Good topic, Steve
The thing that springs to mind for me, though, is that trust isn't a binary thing. So often we'll hear someone being told that they should trust so-and-so. In practice, what should be happening is that the person should be learning in which ways they can trust so-and-so.
I work with someone who, because of their organisational skills, can be trusted to manage a project VERY well. However, there's a significant gap between how advanced they believe their technical skills to be, how advanced everyone else believes them to be and how advanced they actually are. For that reason I don't believe them to be worthy of trust in certain areas.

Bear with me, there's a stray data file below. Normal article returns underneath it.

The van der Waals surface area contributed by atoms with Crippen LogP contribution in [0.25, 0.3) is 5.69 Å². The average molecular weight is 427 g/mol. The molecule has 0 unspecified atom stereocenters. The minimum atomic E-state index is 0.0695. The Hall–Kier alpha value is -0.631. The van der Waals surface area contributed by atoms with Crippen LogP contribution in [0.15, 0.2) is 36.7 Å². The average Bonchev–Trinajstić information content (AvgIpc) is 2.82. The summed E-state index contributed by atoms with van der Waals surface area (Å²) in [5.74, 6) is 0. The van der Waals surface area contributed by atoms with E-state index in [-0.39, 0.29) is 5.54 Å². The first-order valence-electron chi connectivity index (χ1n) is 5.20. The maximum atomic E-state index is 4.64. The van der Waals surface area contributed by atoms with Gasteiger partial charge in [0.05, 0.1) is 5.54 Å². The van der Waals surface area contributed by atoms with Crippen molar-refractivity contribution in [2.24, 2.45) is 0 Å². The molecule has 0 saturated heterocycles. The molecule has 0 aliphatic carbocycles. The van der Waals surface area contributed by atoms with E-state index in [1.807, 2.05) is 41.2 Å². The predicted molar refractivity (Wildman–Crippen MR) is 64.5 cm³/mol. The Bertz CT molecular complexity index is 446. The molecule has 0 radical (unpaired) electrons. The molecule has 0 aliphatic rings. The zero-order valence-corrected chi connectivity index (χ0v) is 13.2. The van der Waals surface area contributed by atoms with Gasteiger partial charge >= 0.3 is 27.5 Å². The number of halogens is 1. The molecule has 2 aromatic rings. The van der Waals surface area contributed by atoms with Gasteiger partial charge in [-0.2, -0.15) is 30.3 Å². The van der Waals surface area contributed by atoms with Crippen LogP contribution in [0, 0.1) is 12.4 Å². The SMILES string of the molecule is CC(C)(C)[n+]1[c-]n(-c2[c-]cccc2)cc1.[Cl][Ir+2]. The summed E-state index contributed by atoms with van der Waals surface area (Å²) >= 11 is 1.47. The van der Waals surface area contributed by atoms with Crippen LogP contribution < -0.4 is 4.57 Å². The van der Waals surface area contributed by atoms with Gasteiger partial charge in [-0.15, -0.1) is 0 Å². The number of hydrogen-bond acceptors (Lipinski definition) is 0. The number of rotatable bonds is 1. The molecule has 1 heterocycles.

Some of those areas can be changed by my (and other people) spending time passing on knowledge. Some are beyond that person's comprehension. Net result is that I trust that person implicitly with some things and not with others. That person values the former and respects the latter, ending up with a good working relationship but relatively little exposure.
Basically, I believe it is foolish to trust too little but also foolhardy to trust too much. And you can only find a good balance if you're already inclined towards co-operation, and therefore prepared to put in the effort.
Semper in excretia, sumus solum profundum variat